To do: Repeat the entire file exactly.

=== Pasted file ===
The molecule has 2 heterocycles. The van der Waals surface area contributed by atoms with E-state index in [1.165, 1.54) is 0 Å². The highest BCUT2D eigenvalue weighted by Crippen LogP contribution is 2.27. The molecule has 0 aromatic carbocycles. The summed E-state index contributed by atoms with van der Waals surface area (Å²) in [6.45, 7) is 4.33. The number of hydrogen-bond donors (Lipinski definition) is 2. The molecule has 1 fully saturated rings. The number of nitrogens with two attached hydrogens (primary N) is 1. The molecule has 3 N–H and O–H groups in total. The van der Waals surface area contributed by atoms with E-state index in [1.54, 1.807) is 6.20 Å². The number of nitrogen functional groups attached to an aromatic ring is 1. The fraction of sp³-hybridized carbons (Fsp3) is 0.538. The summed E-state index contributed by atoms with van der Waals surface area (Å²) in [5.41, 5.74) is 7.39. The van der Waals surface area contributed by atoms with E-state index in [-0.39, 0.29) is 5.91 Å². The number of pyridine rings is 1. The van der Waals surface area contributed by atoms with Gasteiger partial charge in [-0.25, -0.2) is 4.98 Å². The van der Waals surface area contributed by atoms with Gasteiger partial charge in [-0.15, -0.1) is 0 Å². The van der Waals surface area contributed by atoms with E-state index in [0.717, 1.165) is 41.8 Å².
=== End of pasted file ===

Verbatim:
The molecule has 2 heterocycles. The van der Waals surface area contributed by atoms with E-state index in [1.165, 1.54) is 0 Å². The highest BCUT2D eigenvalue weighted by Crippen LogP contribution is 2.27. The molecule has 0 aromatic carbocycles. The summed E-state index contributed by atoms with van der Waals surface area (Å²) in [6.45, 7) is 4.33. The number of hydrogen-bond donors (Lipinski definition) is 2. The molecule has 1 fully saturated rings. The number of nitrogens with two attached hydrogens (primary N) is 1. The molecule has 3 N–H and O–H groups in total. The van der Waals surface area contributed by atoms with E-state index in [1.54, 1.807) is 6.20 Å². The number of nitrogen functional groups attached to an aromatic ring is 1. The fraction of sp³-hybridized carbons (Fsp3) is 0.538. The summed E-state index contributed by atoms with van der Waals surface area (Å²) in [5.41, 5.74) is 7.39. The van der Waals surface area contributed by atoms with E-state index in [-0.39, 0.29) is 5.91 Å². The number of pyridine rings is 1. The van der Waals surface area contributed by atoms with Gasteiger partial charge in [-0.25, -0.2) is 4.98 Å². The van der Waals surface area contributed by atoms with Gasteiger partial charge in [-0.15, -0.1) is 0 Å². The van der Waals surface area contributed by atoms with E-state index in [0.717, 1.165) is 41.8 Å².